The results, released March 12, 2009, reveal that despite the current economic crisis, a strong and uniquely American undercurrent of optimism shines through. Americans believe in the their ability --- and the ability of their children --- to get ahead. Resoundingly, Americans place greater importance on ensuring that everyone has a fair chance to improve their economic standing over reducing inequality. The report provides clear insights into how the American public views the factors, institutions, circumstances and values that may aid or impede their path to future economic success. In doing so, it offers valuable perspectives for elected officials, advocates and policymakers committed to ensuring that the fundamental economic bedrock of the American Dream remains solid for generations to come.

Main Page here; Summary of Findings here; Powerpoint Summary here.  See also a related article in The Atlantic Magazine: Ronald Brownstein, "America, The (Jacksonian) Meritocracy," March 13, 2009. 

-E.R. erosser@wcl.american.edu

March 16, 2009 in Books/Articles/Reports of Interest | Permalink | Comments (0) | TrackBack

March 12, 2009

Americans' Household Wealth Falls by Trillions - NYTimes

Of note: Vikas Bajaj, "Household Wealth Falls by Trillions," New York Times, March 12, 2009 (does not include this year's stock market declines).

March 12, 2009 in Current Affairs | Permalink | Comments (0) | TrackBack

March 10, 2009

Call for Papers and Panels: LatCrit XIV, Oct 1-4, 2009, American University (DC)

LatCrit XIV is being hosted by American University Washington College of Law on Oct. 1-4, 2009.  The theme of this year's conference is: OUTSIDERS INSIDE: CRITICAL OUTSIDER THEORY AND PRAXIS IN THE POLICYMAKING OF THE NEW AMERICAN REGIME.  The conference also includes the LatCrit/SALT Junior Faculty Development Workshop.  The complete call for papers/panels is here.

Please submit your panel and paper proposals through the online process at the LatCrit website (www.law.du.edu/latcrit/index.htm) no later than MONDAY, APRIL 27, 2009. 

-Note: By way of full disclosure, I am a member of the host school's LatCrit committee.  E.R. erosser@wcl.american.edu

March 10, 2009 in Conferences and Calls for Papers | Permalink | Comments (0) | TrackBack

March 7, 2009

Article of Interest: "Laboratories of Destitution: Democratic Experimentalism and the Failure of Antipoverty Law"

New Article of Interest: David A. Super, Laboratories of Destitution: Democratic Experimentalism and the Failure of Antipoverty Law, 157 U. Penn. L. Rev. 541 (2008).  Abstract below:

Democratic experimentalism, the procedural component of the “new governance” movement, has won widespread acceptance in calling for decentralization, deliberation, deregulation, and experimentation. Democratic experimentalists claim that this approach offers pragmatic solutions to social problems.

Although the democratic experimentalist movement formally began only a decade ago, antipoverty law has reflected its major principles since the 1960s. This experiment has gone badly, weakening antipoverty programs. Key elements of this participatory approach to antipoverty law—decentralization, privatization, and the substitution of ad hoc problemsolving for individual rights—all contributed to the calamity that low-income people suffered during and after Hurricane Katrina. Those same features prevented the country from acting on the widely shared concern about poverty in Katrina’s wake. Indeed, almost all progress in antipoverty law has come from centralized, nonparticipatory, and non-experimentalist policy-making.

Democratic experimentalism assumes consensus on the nature of problems and the propriety of government action, reliable metrics for measuring success, the luxury of time, the lack of situations requiring centralized policymaking, and deliberation that is costless in most respects. It also requires that one side risk political capital to establish an experimentalist system. These assumptions have not been fulfilled in antipoverty law. Little suggests that they will be met in other fields either.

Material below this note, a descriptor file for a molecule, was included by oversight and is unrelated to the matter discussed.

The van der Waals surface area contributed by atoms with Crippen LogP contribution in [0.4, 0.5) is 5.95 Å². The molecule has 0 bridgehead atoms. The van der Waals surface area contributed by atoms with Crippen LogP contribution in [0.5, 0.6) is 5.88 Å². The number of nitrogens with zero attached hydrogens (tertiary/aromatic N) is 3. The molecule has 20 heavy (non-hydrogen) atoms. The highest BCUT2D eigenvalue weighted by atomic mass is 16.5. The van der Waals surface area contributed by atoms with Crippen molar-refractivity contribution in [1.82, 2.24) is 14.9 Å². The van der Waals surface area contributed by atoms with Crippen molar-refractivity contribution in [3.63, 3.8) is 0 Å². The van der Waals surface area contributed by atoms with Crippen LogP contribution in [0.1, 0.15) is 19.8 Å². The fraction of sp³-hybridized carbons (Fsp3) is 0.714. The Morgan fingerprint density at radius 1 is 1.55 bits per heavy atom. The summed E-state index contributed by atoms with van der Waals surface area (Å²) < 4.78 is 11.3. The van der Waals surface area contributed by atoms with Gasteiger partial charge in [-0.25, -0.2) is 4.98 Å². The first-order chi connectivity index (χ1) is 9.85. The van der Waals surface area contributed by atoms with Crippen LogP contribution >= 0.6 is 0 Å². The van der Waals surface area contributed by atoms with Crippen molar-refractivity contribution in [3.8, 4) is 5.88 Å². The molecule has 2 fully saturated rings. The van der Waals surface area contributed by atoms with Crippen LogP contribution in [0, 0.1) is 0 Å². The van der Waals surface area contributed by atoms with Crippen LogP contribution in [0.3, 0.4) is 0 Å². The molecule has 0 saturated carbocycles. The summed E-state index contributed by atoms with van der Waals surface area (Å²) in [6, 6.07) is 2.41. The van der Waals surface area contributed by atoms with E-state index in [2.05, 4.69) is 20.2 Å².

Further progress in antipoverty law must come from centralized policymaking based on substantive consensus among many, though not all, liberals and conservatives. This consensus will follow many substantive components of the new governance, including reliance on market incentives. Democratic experimentalism should learn from debates about deliberative democratic theory that have wrestled with its key weaknesses.

-E.R. erosser@wcl.american.edu

March 7, 2009 in Books/Articles/Reports of Interest | Permalink | Comments (0) | TrackBack

March 6, 2009

CLASP: Stimulus Package and Poverty

CLASP has a brief, 5-page, "Preliminary Summary of Key Provisions of the American Recovery and Reinvestment Act Aimed at Improving the Lives of Low-Income Americans," Feb. 13, 2009.  It quickly runs through the funding streams in bullet points. 

-Thanks to Susan Bennett for the Heads Up! E.R. erosser@wcl.american.edu

March 6, 2009 in Current Affairs | Permalink | Comments (0) | TrackBack

March 2, 2009

Article of Interest: "Americans' Social Policy Preferences in the Era of Rising Inequality"

A new paper posted of interest: Leslie McCall, "Americans' Social Policy Preferences in the Era of Rising Inequality," available here.  The abstract is below:

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Rising income inequality has been a defining trend of the past generation, yet we know little about its impact on social policy formation. We evaluate two dominant views about public opinion on rising inequality: that Americans do not care much about inequality of outcomes, and that a rise in inequality will lead to an increase in demand for government redistribution. Using time series data on views about income inequality and social policy preferences in the 1980s and 1990s from the GSS/ISSP, we find little support for these views. Instead, Americans do tend to object to inequality and to believe government should act to redress it, but not via traditional redistributive programs. We examine several alternative possibilities and provide a broad analytical framework for reinterpreting social policy preferences in the era of rising inequality. Our evidence suggests that Americans may be unsure or uninformed about how to address rising inequality and thus swayed by contemporaneous debates. However, we also find that Americans favor expanding education spending in response to their increasing concerns about inequality. This suggests that equal opportunity may be more germane than income redistribution to our understanding of the politics of inequality.

-E.R. erosser@wcl.american.edu

March 2, 2009 in Books/Articles/Reports of Interest | Permalink | Comments (0) | TrackBack